At least 15 whales have been found dead in the last 10 days off the coast of Chubut province, 1,400 kilometers south of Buenos Aires. The first was found floating on September 24 in Punta Pardelas, at the entrance to the Valdés Peninsula, a gulf that encompasses six natural areas where the southern right whale reproduces and gives birth during the austral spring. Scientists have not yet found the cause of death. According to a report by the Whale Conservation Institute (ICB), which is responsible for monitoring its population on the Argentine Patagonian coast, the unusually high number of dead whales in a short period of time “may be an indicator of local environmental variables.”
Researchers’ main hypothesis is that the deaths could have been caused by red tide, an unusually high bloom of toxic algae in a given area. The ICB assumes this hypothesis as one of the main ones after warning that none of the whales that they have been able to evaluate until this Thursday shows evidence of injuries. “All were found to be in very good nutritional status, with evidence of intestinal content in some specimens, indicating their recent feeding within the gulf,” says the coordinator of the field program, Agustina Donini, in the institution’s statement.
Chubut has experienced days of alarm over the presence of toxic algae on the peninsula in the last week. This Tuesday, the Provincial Directorate of Environmental Health of the provincial government raised a four-day alert in which it asked the population to avoid consuming the drinking water in the area for fear that the toxins have been filtered by the desalination plant that takes water from sea. The deaths have put the Chubut government on alert, which has already intervened in the investigation and awaits studies on other species after ruling out high levels of toxins in drinking water. “Until now, removing some penguins whose studies must be determined, there are no other species affected or reported,” explained the province’s director of fauna, Fernando Bersano, in a radio interview.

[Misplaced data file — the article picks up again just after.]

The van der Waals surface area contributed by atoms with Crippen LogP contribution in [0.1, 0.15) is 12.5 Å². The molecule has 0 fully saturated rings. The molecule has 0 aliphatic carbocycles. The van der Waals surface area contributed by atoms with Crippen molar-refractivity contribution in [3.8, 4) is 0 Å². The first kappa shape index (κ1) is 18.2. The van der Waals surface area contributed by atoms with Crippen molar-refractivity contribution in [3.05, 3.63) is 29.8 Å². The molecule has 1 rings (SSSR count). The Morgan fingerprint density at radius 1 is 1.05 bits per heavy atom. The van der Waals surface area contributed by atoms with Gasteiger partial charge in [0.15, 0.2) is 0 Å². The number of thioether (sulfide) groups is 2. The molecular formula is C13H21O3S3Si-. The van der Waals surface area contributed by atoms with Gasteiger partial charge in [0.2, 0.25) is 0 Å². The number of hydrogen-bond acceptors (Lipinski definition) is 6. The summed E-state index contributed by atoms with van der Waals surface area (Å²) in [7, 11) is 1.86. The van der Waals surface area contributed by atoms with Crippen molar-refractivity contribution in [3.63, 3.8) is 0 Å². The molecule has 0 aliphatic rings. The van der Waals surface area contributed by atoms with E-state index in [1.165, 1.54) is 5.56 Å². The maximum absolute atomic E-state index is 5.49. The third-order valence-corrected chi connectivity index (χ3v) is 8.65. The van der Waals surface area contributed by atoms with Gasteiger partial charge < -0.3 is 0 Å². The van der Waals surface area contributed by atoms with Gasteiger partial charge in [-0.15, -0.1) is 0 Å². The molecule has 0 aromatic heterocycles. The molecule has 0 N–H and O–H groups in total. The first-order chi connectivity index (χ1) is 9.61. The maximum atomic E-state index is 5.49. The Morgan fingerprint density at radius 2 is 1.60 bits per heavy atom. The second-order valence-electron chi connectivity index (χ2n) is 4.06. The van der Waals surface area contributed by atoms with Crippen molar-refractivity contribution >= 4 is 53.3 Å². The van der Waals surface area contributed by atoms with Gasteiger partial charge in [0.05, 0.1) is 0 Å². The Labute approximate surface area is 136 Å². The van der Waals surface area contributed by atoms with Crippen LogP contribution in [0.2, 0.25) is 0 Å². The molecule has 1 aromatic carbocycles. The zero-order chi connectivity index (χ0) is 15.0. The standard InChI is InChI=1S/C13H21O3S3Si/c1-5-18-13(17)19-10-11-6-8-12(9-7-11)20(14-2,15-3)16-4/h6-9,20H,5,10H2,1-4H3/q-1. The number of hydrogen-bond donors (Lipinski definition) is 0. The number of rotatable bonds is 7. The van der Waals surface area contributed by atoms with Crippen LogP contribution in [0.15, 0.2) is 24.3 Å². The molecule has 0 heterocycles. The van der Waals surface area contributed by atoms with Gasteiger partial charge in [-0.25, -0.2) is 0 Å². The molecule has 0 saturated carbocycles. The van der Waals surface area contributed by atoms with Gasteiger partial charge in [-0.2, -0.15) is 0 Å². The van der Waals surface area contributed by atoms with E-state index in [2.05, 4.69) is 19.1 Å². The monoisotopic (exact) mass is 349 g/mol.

Whale deaths in the area are not unusual, especially during mating season. According to the ICB report, 45 mammals were found dead in 2021 on the same coasts, but, as explained by the institute’s scientific director, Mariano Sironi, “although the number of dead adult whales this season is still less than the season past, it is worrying that the deaths have been recorded in such a short period of time.”
The southern right whale, protected in Argentina as a National Natural Monument, is one of the main tourist attractions in the area. An adult whale can measure up to 16 meters, and its curious nature that brings it closer to the surface means that its sighting is not uncommon on the Argentine coast during this time. It is a species that has managed to recover from extinction after a century of commercial hunting. Inhabitant of the southern seas, its sighting is also common in Chile, Uruguay, South Africa, Australia, New Zealand. A third of its world population – which is estimated at around 6,000 specimens – comes each year between April and December to the protected bays of the Valdés Peninsula, where the calm and warmth of the water is ideal for them to give birth. and mate. The Whale Conservation Institute recorded 1,420 whales off the Patagonian coast just a month ago, the highest number since it began counting them in 1971. Despite having avoided extinction, the southern right whale is still a vulnerable species: its period Gestation lasts almost three years and, although hunting is prohibited, plastic garbage, maritime traffic and the effect of global warming on the crustaceans that serve as food are a permanent threat.
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